A Year of Cost Control: Wrongheaded Business Analysis

            A commentary by an executive of consulting firm Accenture about the wireless telephone service industry embodies a lot of things that are wrong with the way some people view business.

            Stephen Gardiner, an Accenture senior executive, has a piece posted on the company’s Web site that notes the rapid growth of the telco industry is slowing. He observes that


            Our research in this area has discovered that global wireless operators with an average annual Operating Expenditure) of $24 billion will need to save 4% in total operating expenses, or a staggering $700 million per year, in order to recover their cost of capital.


            Gardiner suggests that 2007 may be “the year of cost control.”


            I find that disturbing. It seems to be based on the idea that industries go through cycles. Rapid growth occurs early on, and when that slows, businesses finally get around to managing properly so that they can be profitable in bad times as well as good.

            Gardiner adds,


Is 2007 the year of cost control? My answer is not a simple yes or no…

The Telco industry is maturing at different paces. Northern Europe is already thinking about cost reduction and I think the U.S. will be next. Asia has had success in growing new products and services so their focus will remain on delivery for the time being while Southern Europe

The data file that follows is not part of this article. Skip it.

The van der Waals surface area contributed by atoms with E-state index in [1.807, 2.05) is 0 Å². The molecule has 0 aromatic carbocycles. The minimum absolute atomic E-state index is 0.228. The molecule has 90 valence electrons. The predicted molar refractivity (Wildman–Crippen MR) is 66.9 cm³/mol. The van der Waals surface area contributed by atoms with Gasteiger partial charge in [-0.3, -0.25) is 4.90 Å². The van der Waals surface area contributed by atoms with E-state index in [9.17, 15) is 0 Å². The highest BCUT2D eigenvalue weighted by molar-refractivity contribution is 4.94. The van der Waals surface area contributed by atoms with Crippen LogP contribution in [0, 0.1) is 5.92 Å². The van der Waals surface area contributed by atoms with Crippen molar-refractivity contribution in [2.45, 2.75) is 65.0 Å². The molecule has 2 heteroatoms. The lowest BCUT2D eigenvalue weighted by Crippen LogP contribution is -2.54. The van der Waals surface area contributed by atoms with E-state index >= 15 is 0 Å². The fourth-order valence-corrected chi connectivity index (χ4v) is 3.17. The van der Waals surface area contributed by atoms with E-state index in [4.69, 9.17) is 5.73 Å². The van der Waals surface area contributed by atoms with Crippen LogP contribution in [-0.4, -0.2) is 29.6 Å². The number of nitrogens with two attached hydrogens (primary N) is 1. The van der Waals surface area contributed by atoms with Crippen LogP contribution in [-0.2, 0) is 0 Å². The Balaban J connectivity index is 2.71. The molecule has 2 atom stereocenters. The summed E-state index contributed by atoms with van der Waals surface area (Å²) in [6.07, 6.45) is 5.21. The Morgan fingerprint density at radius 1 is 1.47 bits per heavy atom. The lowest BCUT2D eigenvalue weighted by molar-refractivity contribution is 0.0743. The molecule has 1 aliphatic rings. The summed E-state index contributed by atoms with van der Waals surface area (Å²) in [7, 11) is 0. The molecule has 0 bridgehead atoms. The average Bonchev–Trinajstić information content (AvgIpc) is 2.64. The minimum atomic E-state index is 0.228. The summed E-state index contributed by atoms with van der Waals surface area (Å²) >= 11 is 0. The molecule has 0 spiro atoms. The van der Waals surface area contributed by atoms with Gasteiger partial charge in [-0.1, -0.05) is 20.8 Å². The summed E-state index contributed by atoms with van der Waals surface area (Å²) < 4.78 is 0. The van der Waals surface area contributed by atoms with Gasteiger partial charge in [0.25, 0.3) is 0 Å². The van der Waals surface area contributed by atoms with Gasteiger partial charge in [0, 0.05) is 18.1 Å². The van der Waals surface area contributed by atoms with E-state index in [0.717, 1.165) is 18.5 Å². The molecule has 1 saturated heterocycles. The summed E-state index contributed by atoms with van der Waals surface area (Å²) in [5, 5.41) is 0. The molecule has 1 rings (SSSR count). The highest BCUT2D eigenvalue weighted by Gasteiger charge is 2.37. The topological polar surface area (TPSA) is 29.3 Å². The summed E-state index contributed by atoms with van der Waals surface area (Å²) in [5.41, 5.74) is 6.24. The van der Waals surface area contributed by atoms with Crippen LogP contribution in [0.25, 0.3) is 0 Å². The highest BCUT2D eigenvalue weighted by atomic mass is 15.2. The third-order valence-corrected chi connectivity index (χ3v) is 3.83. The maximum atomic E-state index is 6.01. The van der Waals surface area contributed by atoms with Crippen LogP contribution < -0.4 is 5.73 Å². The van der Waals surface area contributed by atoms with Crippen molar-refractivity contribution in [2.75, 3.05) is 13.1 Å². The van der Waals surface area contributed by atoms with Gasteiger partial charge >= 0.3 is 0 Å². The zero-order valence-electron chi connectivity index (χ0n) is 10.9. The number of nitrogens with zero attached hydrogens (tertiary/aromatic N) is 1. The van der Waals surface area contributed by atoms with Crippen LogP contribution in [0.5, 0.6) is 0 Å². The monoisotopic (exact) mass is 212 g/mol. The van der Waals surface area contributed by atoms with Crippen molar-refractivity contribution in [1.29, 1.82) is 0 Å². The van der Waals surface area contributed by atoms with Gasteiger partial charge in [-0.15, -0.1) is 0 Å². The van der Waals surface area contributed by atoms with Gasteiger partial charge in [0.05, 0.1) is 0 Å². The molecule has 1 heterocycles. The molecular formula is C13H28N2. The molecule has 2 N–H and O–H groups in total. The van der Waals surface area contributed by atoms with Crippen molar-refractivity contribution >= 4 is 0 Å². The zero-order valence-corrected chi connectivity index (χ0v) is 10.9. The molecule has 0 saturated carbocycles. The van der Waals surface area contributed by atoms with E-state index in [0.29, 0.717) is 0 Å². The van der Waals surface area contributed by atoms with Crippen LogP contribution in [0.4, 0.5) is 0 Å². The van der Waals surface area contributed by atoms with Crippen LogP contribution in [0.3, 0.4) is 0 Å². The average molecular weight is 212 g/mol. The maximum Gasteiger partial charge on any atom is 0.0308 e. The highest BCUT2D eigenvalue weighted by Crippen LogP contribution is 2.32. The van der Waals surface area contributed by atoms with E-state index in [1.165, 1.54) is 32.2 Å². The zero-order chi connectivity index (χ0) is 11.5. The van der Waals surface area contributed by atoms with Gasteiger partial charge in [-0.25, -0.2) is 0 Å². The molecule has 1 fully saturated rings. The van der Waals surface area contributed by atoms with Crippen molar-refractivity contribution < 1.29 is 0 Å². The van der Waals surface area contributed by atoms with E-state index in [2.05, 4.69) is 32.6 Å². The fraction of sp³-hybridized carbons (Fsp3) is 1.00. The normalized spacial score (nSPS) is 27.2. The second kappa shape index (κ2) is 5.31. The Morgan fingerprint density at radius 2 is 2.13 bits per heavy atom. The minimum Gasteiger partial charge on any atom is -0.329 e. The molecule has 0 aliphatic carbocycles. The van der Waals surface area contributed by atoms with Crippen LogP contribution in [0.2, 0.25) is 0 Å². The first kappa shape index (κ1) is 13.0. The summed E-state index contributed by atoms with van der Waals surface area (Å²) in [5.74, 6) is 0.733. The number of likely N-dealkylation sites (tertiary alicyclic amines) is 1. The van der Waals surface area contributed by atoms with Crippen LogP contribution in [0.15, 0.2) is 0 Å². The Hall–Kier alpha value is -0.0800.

is still very much in a growth phase.

Cost savings will continue to be a hot topic for Telecom Operators for some time to come. You only have to look at other more mature industries for insights on how big an issue it will be.


            Would a lean company think that way? Do you believe that, at any time during the past 50 years, executives at Toyota ever declared a particular year to be a year of cost control? I doubt it.


            I’m also amused by Gardiner’s description of how Accenture advises clients to control costs:

Reducing costs should be viewed in a holistic manner, considering the entire enterprise as opposed to just one function. We conceived our framework for cost analysis and modeling after our research suggested that combining top-down targeting with bottom-up transformational diagnostics can help to lead to sustainable cost leadership. I'd also recommend looking at less traditional areas, such as channel optimization and routing, product and offer simplification, and business intelligence.


            While I’m all in favor of viewing costs (and all other business issues) in a “holistic manner,” this paragraph sounds to me like business mumbo-jumbo. More importantly, it treats cost control as something to be undertaken at a particular time, rather than something that should be embedded into a company’s DNA – as one part of a lean strategy.


            By the way, Accenture does have a few articles on their site specifically about lean and six sigma. But my impression is they don’t really get it.


            Accenture is large, successful consulting firm. It’s a shame they are stuck in old ways of viewing business.



Ralph Bernstein said...

9/24/2007 12:52:29 PM
Accenture Buys George Group: An Encouraging Acquisition

Earlier this year, I leveled some criticism at consulting firm Accenture for what I believed was a misguided article on their Web site about cost control. I suggested that people at the firm paid lip ...

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